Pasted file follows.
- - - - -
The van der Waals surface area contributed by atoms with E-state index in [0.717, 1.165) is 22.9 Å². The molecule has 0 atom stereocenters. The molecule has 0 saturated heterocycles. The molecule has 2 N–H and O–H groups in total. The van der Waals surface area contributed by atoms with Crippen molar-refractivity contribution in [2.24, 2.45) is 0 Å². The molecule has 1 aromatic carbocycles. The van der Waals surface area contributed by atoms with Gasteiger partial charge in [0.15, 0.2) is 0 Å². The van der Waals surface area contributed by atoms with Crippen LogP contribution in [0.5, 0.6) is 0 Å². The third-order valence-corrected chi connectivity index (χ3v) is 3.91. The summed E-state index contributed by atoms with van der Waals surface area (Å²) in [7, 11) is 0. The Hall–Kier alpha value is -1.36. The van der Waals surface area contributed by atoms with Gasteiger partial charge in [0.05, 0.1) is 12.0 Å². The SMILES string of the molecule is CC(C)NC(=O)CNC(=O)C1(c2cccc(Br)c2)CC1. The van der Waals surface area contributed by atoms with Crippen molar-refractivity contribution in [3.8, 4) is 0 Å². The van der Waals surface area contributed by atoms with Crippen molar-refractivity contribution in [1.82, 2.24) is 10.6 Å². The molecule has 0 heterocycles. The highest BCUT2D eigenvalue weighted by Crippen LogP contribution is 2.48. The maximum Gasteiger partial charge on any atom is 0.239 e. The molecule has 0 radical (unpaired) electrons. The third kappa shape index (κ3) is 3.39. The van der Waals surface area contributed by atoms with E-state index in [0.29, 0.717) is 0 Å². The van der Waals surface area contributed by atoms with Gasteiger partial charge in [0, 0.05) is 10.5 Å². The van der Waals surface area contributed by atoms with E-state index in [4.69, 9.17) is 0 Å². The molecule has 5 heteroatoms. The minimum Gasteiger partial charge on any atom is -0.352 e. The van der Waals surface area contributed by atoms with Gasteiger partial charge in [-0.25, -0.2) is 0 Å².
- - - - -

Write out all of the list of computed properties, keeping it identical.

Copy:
The van der Waals surface area contributed by atoms with E-state index in [0.717, 1.165) is 22.9 Å². The molecule has 0 atom stereocenters. The molecule has 0 saturated heterocycles. The molecule has 2 N–H and O–H groups in total. The van der Waals surface area contributed by atoms with Crippen molar-refractivity contribution in [2.24, 2.45) is 0 Å². The molecule has 1 aromatic carbocycles. The van der Waals surface area contributed by atoms with Gasteiger partial charge in [0.15, 0.2) is 0 Å². The van der Waals surface area contributed by atoms with Crippen LogP contribution in [0.5, 0.6) is 0 Å². The third-order valence-corrected chi connectivity index (χ3v) is 3.91. The summed E-state index contributed by atoms with van der Waals surface area (Å²) in [7, 11) is 0. The Hall–Kier alpha value is -1.36. The van der Waals surface area contributed by atoms with Gasteiger partial charge in [0.05, 0.1) is 12.0 Å². The SMILES string of the molecule is CC(C)NC(=O)CNC(=O)C1(c2cccc(Br)c2)CC1. The van der Waals surface area contributed by atoms with Crippen molar-refractivity contribution in [3.8, 4) is 0 Å². The van der Waals surface area contributed by atoms with Crippen molar-refractivity contribution in [1.82, 2.24) is 10.6 Å². The molecule has 0 heterocycles. The highest BCUT2D eigenvalue weighted by Crippen LogP contribution is 2.48. The maximum Gasteiger partial charge on any atom is 0.239 e. The molecule has 0 radical (unpaired) electrons. The third kappa shape index (κ3) is 3.39. The van der Waals surface area contributed by atoms with E-state index in [0.29, 0.717) is 0 Å². The van der Waals surface area contributed by atoms with Gasteiger partial charge in [0, 0.05) is 10.5 Å². The van der Waals surface area contributed by atoms with E-state index in [4.69, 9.17) is 0 Å². The molecule has 5 heteroatoms. The minimum Gasteiger partial charge on any atom is -0.352 e. The van der Waals surface area contributed by atoms with Gasteiger partial charge in [-0.25, -0.2) is 0 Å².